by Andrew Getty
The Code Officer and a Clerk of the Works have similar, but very different roles. A Clerk of the Works is not the Code Officer. Nor is the Code Officer a Clerk of the Works.
The Code Officer will be working directly for the local municipality to administer the NYS Uniform Fire Prevention and Building Code.
Usually they also administer the local Zoning regulations as well.
All too often Code Officers are called Zoning Officers, making an assumption that all they enforce are “local” regulations.
Years ago [pre-1984] zoning was the primary function, but in today’s world more time is spent on state building and fire safety regulations than on zoning.
The two issues are very closely interwoven in every project application.
Usually the first review is all about zoning. Setbacks, location on the lot, use of the structure and property are local zoning issues.
Once that is determined, then we go to the State Building Code.
The Code Officer’s job is to review permit applications and documents, communicate with the applicant accordingly and grant permits when appropriate.
Also to conduct selected inspections and issue final certificates upon reasonable verification of substantial completion and compliance.
Record keeping is a huge part of the process, therefore being organized is essential.
In the Town of Webb code office, Tina is invaluable for this.
There are both hard / paper files and a sophisticated electronic software program for this.
Did you know that the code office must keep hard copies of plans and documents for seven  years after the building is gone… that can be a long time! So our files continue to grow.
A Clerk of the Works does not work for the local municipality. Usually they work directly for the owner, or the owner’s design professional.
Their specific jobs may vary depending on the size of the job and the needs of the owner.
For larger projects they are usually on the job almost every day, if not all the time.
Monitoring materials and the progress of the work may be one of many potential tasks.
Overseeing contractors and making sure the plans are adhered to, are the most common responsibilities.
Often the Clerk of the Works is directly involved in approval of bills, and payment draws due the general contractor.
Although the Clerk of the Works may also monitor code compliance issues, they do not have any jurisdiction for actual enforcement or final certifications of the codes.
Again, the Clerk of the Works is employed by the owner, not the municipality. His job is to ensure the owner is getting what the plans say.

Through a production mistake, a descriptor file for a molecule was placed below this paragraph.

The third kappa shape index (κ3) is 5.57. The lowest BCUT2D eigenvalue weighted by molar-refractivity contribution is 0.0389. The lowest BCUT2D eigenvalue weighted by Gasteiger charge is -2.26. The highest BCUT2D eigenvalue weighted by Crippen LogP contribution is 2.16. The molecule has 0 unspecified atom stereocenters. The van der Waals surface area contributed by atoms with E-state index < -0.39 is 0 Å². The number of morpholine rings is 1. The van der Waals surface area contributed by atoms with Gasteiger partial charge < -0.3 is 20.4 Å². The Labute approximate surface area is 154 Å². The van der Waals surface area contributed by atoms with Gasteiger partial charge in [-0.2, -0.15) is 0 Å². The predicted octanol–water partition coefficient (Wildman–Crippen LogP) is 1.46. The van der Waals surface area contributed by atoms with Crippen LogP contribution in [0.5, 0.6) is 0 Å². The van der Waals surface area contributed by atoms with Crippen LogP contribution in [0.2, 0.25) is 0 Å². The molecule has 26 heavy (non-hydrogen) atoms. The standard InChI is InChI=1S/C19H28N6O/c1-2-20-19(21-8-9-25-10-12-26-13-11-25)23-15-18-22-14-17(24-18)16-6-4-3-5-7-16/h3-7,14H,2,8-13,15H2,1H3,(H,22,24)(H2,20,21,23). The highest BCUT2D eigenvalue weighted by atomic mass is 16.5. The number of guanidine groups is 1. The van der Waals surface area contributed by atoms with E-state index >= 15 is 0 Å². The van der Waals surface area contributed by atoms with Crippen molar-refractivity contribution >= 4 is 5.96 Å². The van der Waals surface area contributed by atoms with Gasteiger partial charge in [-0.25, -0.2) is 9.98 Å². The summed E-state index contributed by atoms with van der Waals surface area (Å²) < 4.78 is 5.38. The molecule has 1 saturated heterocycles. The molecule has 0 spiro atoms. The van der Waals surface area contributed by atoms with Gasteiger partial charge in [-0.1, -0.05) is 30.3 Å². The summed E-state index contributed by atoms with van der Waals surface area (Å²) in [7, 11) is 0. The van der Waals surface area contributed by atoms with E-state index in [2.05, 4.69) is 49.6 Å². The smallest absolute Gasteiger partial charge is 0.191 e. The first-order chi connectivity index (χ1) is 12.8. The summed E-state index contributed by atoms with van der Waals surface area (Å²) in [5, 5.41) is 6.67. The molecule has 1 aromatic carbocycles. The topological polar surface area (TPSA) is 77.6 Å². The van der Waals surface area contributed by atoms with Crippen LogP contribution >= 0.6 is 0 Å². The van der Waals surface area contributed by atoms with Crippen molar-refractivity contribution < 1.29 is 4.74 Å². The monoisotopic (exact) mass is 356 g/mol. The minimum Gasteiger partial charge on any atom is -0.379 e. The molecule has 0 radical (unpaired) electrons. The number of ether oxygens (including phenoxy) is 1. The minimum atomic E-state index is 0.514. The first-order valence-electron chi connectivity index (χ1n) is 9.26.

Assuming the plans were properly prepared and signed by a licensed design professional in the State of New York and were given a proper plan review prior to the issuance of the building permit to verify that substantial compliance is shown on those plans, compliance with codes is achieved if the work progresses according to the plan.
The Code Officer’s job includes inspections at critical times to ascertain substantial compliance with the plan, thus compliance with the State codes.
The Code Officer may have over one-thousand active building permits at any given time.
It’s impossible to be at every job all the time to see everything.
Usually the Clerk of the Works has just one, maybe two jobs! Either the owner, the general contractor, sub-contractor or the Clerk of the Works should be aware of the required inspections and be calling the code office in advance to schedule accordingly.
Most inspections don’t take that long. It is a matter of documentation of compliance for the record.
It is amazing how often this concept is not understood.
Too often owners will assume that the local Code Officer oversees everything, therefore knows exactly what is going on all the time, as if they were their personal Clerk of the Works. It doesn’t work that way.
If you are thinking of a major project and have any concerns or reservations about the progress of the work, hire a Clerk of the Works for the job.
That person works directly for you.
There are many competent contractors that can be relied on in every way, without the need of oversight.
However, do not assume that the local code office is also your quality control and satisfaction guarantee outlet.
Knowledge and understanding of who does what, when and why is important.